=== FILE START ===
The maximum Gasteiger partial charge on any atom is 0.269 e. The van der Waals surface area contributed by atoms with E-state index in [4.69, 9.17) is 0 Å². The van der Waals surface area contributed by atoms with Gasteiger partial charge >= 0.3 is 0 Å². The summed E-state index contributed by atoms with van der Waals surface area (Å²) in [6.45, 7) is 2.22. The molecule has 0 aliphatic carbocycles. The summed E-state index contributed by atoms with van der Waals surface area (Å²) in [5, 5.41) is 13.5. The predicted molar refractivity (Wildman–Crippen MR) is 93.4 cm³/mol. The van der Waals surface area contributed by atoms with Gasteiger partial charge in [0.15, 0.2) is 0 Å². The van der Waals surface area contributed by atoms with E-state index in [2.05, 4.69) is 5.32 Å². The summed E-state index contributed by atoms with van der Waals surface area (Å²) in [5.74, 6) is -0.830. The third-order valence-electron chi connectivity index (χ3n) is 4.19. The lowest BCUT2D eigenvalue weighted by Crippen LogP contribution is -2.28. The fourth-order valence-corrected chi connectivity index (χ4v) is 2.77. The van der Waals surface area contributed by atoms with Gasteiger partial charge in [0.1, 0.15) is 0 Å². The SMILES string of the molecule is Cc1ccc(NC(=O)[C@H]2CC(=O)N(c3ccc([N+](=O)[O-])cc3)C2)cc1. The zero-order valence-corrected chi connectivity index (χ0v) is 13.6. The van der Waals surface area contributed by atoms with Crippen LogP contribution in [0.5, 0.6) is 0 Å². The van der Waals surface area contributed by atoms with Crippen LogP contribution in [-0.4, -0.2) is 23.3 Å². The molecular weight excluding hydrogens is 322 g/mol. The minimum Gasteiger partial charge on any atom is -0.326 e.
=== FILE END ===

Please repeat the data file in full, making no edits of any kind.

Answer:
The maximum Gasteiger partial charge on any atom is 0.269 e. The van der Waals surface area contributed by atoms with E-state index in [4.69, 9.17) is 0 Å². The van der Waals surface area contributed by atoms with Gasteiger partial charge >= 0.3 is 0 Å². The summed E-state index contributed by atoms with van der Waals surface area (Å²) in [6.45, 7) is 2.22. The molecule has 0 aliphatic carbocycles. The summed E-state index contributed by atoms with van der Waals surface area (Å²) in [5, 5.41) is 13.5. The predicted molar refractivity (Wildman–Crippen MR) is 93.4 cm³/mol. The van der Waals surface area contributed by atoms with Gasteiger partial charge in [0.15, 0.2) is 0 Å². The van der Waals surface area contributed by atoms with E-state index in [2.05, 4.69) is 5.32 Å². The summed E-state index contributed by atoms with van der Waals surface area (Å²) in [5.74, 6) is -0.830. The third-order valence-electron chi connectivity index (χ3n) is 4.19. The lowest BCUT2D eigenvalue weighted by Crippen LogP contribution is -2.28. The fourth-order valence-corrected chi connectivity index (χ4v) is 2.77. The van der Waals surface area contributed by atoms with Gasteiger partial charge in [0.1, 0.15) is 0 Å². The SMILES string of the molecule is Cc1ccc(NC(=O)[C@H]2CC(=O)N(c3ccc([N+](=O)[O-])cc3)C2)cc1. The zero-order valence-corrected chi connectivity index (χ0v) is 13.6. The van der Waals surface area contributed by atoms with Crippen LogP contribution in [0.5, 0.6) is 0 Å². The van der Waals surface area contributed by atoms with Crippen LogP contribution in [-0.4, -0.2) is 23.3 Å². The molecular weight excluding hydrogens is 322 g/mol. The minimum Gasteiger partial charge on any atom is -0.326 e.